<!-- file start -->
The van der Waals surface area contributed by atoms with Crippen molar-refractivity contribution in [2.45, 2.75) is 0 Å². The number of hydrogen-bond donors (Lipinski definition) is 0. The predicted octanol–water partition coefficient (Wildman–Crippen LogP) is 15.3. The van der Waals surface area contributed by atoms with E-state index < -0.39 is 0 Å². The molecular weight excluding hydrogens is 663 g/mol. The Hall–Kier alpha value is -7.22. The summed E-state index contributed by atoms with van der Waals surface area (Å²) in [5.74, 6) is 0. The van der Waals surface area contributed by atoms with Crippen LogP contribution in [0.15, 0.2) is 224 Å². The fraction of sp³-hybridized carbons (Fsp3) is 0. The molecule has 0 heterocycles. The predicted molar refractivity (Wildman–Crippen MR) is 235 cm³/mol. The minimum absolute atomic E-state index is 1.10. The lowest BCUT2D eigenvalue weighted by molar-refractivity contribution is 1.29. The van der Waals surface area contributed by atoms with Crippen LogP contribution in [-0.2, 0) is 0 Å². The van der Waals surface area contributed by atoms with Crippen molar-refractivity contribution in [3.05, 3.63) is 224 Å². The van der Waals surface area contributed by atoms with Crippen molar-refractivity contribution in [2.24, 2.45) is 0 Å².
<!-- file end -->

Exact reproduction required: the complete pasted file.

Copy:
The van der Waals surface area contributed by atoms with Crippen molar-refractivity contribution in [2.45, 2.75) is 0 Å². The number of hydrogen-bond donors (Lipinski definition) is 0. The predicted octanol–water partition coefficient (Wildman–Crippen LogP) is 15.3. The van der Waals surface area contributed by atoms with E-state index < -0.39 is 0 Å². The molecular weight excluding hydrogens is 663 g/mol. The Hall–Kier alpha value is -7.22. The summed E-state index contributed by atoms with van der Waals surface area (Å²) in [5.74, 6) is 0. The van der Waals surface area contributed by atoms with Crippen LogP contribution in [0.15, 0.2) is 224 Å². The fraction of sp³-hybridized carbons (Fsp3) is 0. The molecule has 0 heterocycles. The predicted molar refractivity (Wildman–Crippen MR) is 235 cm³/mol. The minimum absolute atomic E-state index is 1.10. The lowest BCUT2D eigenvalue weighted by molar-refractivity contribution is 1.29. The van der Waals surface area contributed by atoms with Crippen LogP contribution in [-0.2, 0) is 0 Å². The van der Waals surface area contributed by atoms with Crippen molar-refractivity contribution in [3.05, 3.63) is 224 Å². The van der Waals surface area contributed by atoms with Crippen molar-refractivity contribution in [2.24, 2.45) is 0 Å².